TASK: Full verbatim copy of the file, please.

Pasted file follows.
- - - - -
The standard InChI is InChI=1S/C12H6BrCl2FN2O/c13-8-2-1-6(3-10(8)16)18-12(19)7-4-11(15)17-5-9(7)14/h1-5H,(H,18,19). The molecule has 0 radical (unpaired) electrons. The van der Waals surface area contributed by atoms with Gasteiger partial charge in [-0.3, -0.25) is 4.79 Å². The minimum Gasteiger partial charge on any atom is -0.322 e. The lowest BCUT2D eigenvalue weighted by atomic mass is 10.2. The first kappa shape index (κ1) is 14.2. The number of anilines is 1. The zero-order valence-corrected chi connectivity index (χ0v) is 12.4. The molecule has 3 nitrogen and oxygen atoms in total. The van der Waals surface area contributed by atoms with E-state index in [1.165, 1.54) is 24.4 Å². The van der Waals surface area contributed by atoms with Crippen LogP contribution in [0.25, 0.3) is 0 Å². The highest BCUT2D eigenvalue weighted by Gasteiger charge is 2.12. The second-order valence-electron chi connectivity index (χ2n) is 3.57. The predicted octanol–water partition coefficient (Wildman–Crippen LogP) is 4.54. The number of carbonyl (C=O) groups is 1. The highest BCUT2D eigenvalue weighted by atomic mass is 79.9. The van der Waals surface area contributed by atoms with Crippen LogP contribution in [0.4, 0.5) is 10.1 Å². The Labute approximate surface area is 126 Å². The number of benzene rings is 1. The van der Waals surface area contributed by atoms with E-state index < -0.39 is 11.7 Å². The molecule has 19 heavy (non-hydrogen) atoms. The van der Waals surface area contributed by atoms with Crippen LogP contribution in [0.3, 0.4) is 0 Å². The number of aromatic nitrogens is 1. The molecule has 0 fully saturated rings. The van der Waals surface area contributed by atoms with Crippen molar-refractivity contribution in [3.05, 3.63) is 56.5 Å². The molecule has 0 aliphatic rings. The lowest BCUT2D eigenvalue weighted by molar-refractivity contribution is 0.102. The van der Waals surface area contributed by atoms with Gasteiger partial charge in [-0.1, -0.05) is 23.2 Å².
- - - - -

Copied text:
The standard InChI is InChI=1S/C12H6BrCl2FN2O/c13-8-2-1-6(3-10(8)16)18-12(19)7-4-11(15)17-5-9(7)14/h1-5H,(H,18,19). The molecule has 0 radical (unpaired) electrons. The van der Waals surface area contributed by atoms with Gasteiger partial charge in [-0.3, -0.25) is 4.79 Å². The minimum Gasteiger partial charge on any atom is -0.322 e. The lowest BCUT2D eigenvalue weighted by atomic mass is 10.2. The first kappa shape index (κ1) is 14.2. The number of anilines is 1. The zero-order valence-corrected chi connectivity index (χ0v) is 12.4. The molecule has 3 nitrogen and oxygen atoms in total. The van der Waals surface area contributed by atoms with E-state index in [1.165, 1.54) is 24.4 Å². The van der Waals surface area contributed by atoms with Crippen LogP contribution in [0.25, 0.3) is 0 Å². The highest BCUT2D eigenvalue weighted by Gasteiger charge is 2.12. The second-order valence-electron chi connectivity index (χ2n) is 3.57. The predicted octanol–water partition coefficient (Wildman–Crippen LogP) is 4.54. The number of carbonyl (C=O) groups is 1. The highest BCUT2D eigenvalue weighted by atomic mass is 79.9. The van der Waals surface area contributed by atoms with Crippen LogP contribution in [0.4, 0.5) is 10.1 Å². The Labute approximate surface area is 126 Å². The number of benzene rings is 1. The van der Waals surface area contributed by atoms with E-state index < -0.39 is 11.7 Å². The molecule has 19 heavy (non-hydrogen) atoms. The van der Waals surface area contributed by atoms with Crippen LogP contribution in [0.3, 0.4) is 0 Å². The number of aromatic nitrogens is 1. The molecule has 0 fully saturated rings. The van der Waals surface area contributed by atoms with Crippen molar-refractivity contribution in [3.05, 3.63) is 56.5 Å². The molecule has 0 aliphatic rings. The lowest BCUT2D eigenvalue weighted by molar-refractivity contribution is 0.102. The van der Waals surface area contributed by atoms with Gasteiger partial charge in [-0.1, -0.05) is 23.2 Å².